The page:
LEXINGTON, Ky. (April 4, 2018) — The University of Kentucky's NeuroCATS, an undergraduate student organization founded last year, strives to achieve its mission to educate the younger generation about neuroscience through community outreach.
Created with the UK College of Arts and Science's newly established neuroscience program, NeuroCATS provides a place for neuroscience majors and minors to meet, socialize and get involved with the community.
Through a program they created called NeuroKIDS, they visit local schools and share basic neuroscience principles and the scientific method with children. This new six-week after-school program for fourth- and fifth-grade students at Veterans Park Elementary School and E7 Kids Café is about educating young kids about the central nervous system and to get them excited about science. The program allows kids to participate in interactive lectures, engaging experiments, activities and discussions.
"We are currently working on putting together a NeuroKIDS summer camp, as well as trivia and game nights for members," said Meghan Turner, neuroscience senior and founder and president of NeuroCATS. "We are also working on curriculum to take into middle and high schools next year."
Other activities NeuroCATS have put on include the Girls STEM (science, technology, engineering and mathematics) fair at Dunbar High School, Southern Elementary School outreach, Yates Elementary School outreach and "All About Science Night" at Coventry Oak Elementary School.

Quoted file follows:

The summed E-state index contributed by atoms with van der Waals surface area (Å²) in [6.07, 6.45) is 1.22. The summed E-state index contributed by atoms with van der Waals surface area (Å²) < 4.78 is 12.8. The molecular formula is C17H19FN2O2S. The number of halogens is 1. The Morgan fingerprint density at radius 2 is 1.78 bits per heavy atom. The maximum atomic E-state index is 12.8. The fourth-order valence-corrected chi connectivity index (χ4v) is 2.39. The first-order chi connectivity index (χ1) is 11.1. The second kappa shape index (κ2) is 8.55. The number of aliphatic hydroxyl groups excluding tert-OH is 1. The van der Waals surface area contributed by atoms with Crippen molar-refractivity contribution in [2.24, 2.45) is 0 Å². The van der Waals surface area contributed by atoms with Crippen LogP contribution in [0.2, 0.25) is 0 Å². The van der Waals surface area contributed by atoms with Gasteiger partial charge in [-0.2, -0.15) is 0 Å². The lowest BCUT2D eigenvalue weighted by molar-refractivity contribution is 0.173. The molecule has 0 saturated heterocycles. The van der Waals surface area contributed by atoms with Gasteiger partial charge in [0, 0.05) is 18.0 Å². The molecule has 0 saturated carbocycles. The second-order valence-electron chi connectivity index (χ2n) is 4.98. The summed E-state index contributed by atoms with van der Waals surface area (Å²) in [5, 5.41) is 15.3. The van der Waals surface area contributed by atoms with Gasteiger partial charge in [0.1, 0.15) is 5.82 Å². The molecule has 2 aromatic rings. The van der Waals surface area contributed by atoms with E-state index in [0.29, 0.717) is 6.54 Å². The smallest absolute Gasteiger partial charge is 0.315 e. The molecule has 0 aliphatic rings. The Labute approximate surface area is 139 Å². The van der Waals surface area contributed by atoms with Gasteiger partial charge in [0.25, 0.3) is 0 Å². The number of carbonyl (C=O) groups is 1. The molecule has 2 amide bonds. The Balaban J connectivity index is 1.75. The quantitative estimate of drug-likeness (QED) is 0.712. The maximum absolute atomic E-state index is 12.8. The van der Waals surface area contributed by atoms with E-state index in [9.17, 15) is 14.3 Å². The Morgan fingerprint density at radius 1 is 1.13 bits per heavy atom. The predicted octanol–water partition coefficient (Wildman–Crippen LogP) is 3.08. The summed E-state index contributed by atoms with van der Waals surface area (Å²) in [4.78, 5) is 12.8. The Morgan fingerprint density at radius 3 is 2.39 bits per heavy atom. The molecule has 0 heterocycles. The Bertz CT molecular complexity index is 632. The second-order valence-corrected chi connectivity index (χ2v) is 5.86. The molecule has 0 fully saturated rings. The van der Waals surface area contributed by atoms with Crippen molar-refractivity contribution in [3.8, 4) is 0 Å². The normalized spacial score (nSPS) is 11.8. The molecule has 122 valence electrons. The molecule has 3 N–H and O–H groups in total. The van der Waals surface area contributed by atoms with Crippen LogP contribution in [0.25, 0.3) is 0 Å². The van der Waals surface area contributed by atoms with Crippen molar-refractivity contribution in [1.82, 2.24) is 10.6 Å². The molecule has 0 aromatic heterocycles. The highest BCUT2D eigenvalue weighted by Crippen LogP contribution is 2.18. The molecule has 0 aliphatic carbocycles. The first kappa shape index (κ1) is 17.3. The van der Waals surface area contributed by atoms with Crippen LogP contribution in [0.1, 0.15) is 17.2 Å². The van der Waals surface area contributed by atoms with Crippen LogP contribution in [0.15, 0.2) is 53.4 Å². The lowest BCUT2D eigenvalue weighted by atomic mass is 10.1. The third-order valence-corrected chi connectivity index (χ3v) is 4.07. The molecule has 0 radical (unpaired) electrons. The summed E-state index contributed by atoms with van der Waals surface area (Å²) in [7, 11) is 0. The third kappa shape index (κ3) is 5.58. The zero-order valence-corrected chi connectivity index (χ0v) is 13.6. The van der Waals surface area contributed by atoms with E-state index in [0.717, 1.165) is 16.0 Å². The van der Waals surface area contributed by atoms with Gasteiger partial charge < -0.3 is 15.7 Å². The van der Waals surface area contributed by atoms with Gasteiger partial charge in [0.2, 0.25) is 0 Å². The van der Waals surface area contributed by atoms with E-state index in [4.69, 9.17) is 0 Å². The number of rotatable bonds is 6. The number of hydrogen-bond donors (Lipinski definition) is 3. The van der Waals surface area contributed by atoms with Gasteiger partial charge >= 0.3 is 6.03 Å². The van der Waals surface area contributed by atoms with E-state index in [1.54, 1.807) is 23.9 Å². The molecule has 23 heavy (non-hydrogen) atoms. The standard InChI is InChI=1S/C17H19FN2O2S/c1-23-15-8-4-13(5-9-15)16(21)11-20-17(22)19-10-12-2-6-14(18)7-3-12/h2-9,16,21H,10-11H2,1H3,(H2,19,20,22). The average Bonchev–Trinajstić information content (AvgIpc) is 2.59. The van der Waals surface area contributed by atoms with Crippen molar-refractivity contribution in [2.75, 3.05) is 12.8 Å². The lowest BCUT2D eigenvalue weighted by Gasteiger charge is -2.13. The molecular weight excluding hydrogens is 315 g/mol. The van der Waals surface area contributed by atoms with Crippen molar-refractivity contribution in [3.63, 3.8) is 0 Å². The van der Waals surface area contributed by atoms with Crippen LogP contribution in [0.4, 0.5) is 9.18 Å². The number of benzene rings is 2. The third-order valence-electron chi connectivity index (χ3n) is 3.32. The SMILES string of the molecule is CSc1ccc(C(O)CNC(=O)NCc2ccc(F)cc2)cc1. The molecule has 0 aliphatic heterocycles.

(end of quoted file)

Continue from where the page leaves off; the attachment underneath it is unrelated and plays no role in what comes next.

“These students are having a tremendous impact on young people in Central and Eastern Kentucky by educating them about amazing scientific and career opportunities available to them at UK,” said Mark Prendergast, director of UK's neuroscience program and faculty sponsor of NeuroCATS.
In addition to their school programs, members of NeuroCATS collaborated with Loris Sherman, pre-medical advisor at Somerset Community College, to host a lecture on Alzheimer’s disease and traumatic brain injuries. The event consisted of a lecture, followed by participation in neurophysiology demonstrations.
“Around 115 students and members of the community attended the lecture, and several whose family members were affected by Alzheimer’s disease expressed gratitude for the opportunity to hear about the latest research happening here on our campus,” Turner said.
They also created NeuroSTUDY, a free peer-tutoring program offered to all NeuroCATS members. It is held from 3 to 5 p.m. Wednesdays, at the Jacobs Science Building in Room 357. This offers a quiet place to study and ask questions about related courses.
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